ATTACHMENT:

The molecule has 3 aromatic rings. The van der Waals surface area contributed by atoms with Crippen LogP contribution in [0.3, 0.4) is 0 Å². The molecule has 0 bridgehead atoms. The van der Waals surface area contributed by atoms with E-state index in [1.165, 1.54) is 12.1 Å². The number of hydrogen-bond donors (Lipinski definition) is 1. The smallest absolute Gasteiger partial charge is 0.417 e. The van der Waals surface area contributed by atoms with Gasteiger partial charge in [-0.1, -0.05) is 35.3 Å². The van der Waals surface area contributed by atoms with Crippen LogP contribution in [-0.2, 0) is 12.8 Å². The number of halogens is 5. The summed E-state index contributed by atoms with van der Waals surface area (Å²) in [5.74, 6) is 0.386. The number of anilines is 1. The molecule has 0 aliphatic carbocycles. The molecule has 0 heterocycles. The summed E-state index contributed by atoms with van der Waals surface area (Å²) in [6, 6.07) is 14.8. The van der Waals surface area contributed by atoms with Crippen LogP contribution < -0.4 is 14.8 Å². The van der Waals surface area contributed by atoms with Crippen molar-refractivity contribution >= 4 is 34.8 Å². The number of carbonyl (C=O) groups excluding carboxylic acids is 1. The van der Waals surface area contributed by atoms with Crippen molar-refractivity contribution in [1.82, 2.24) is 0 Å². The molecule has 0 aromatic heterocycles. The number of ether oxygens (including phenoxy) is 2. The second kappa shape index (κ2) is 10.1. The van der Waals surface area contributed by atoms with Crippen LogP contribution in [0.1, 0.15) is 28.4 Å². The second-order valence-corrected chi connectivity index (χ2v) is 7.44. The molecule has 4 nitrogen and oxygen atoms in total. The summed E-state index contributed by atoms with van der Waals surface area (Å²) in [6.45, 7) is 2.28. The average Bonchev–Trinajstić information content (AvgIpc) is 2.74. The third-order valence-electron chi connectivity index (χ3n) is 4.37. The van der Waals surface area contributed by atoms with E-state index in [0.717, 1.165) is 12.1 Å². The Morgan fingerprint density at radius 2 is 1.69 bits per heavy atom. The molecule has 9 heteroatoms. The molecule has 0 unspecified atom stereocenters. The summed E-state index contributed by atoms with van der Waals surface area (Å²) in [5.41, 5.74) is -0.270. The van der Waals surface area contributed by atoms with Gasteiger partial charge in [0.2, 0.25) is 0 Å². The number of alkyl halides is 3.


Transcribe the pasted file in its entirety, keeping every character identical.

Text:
The molecule has 3 aromatic rings. The van der Waals surface area contributed by atoms with Crippen LogP contribution in [0.3, 0.4) is 0 Å². The molecule has 0 bridgehead atoms. The van der Waals surface area contributed by atoms with E-state index in [1.165, 1.54) is 12.1 Å². The number of hydrogen-bond donors (Lipinski definition) is 1. The smallest absolute Gasteiger partial charge is 0.417 e. The van der Waals surface area contributed by atoms with Gasteiger partial charge in [-0.1, -0.05) is 35.3 Å². The van der Waals surface area contributed by atoms with Crippen LogP contribution in [-0.2, 0) is 12.8 Å². The number of halogens is 5. The summed E-state index contributed by atoms with van der Waals surface area (Å²) in [5.74, 6) is 0.386. The number of anilines is 1. The molecule has 0 aliphatic carbocycles. The molecule has 0 heterocycles. The summed E-state index contributed by atoms with van der Waals surface area (Å²) in [6, 6.07) is 14.8. The van der Waals surface area contributed by atoms with Crippen LogP contribution < -0.4 is 14.8 Å². The van der Waals surface area contributed by atoms with Crippen molar-refractivity contribution >= 4 is 34.8 Å². The number of carbonyl (C=O) groups excluding carboxylic acids is 1. The van der Waals surface area contributed by atoms with Crippen molar-refractivity contribution in [1.82, 2.24) is 0 Å². The molecule has 0 aromatic heterocycles. The number of ether oxygens (including phenoxy) is 2. The second kappa shape index (κ2) is 10.1. The van der Waals surface area contributed by atoms with Crippen LogP contribution in [0.1, 0.15) is 28.4 Å². The second-order valence-corrected chi connectivity index (χ2v) is 7.44. The molecule has 4 nitrogen and oxygen atoms in total. The summed E-state index contributed by atoms with van der Waals surface area (Å²) in [6.45, 7) is 2.28. The average Bonchev–Trinajstić information content (AvgIpc) is 2.74. The third-order valence-electron chi connectivity index (χ3n) is 4.37. The van der Waals surface area contributed by atoms with E-state index in [0.717, 1.165) is 12.1 Å². The Morgan fingerprint density at radius 2 is 1.69 bits per heavy atom. The molecule has 9 heteroatoms. The molecule has 0 unspecified atom stereocenters. The summed E-state index contributed by atoms with van der Waals surface area (Å²) in [5.41, 5.74) is -0.270. The van der Waals surface area contributed by atoms with Gasteiger partial charge in [0.2, 0.25) is 0 Å². The number of alkyl halides is 3.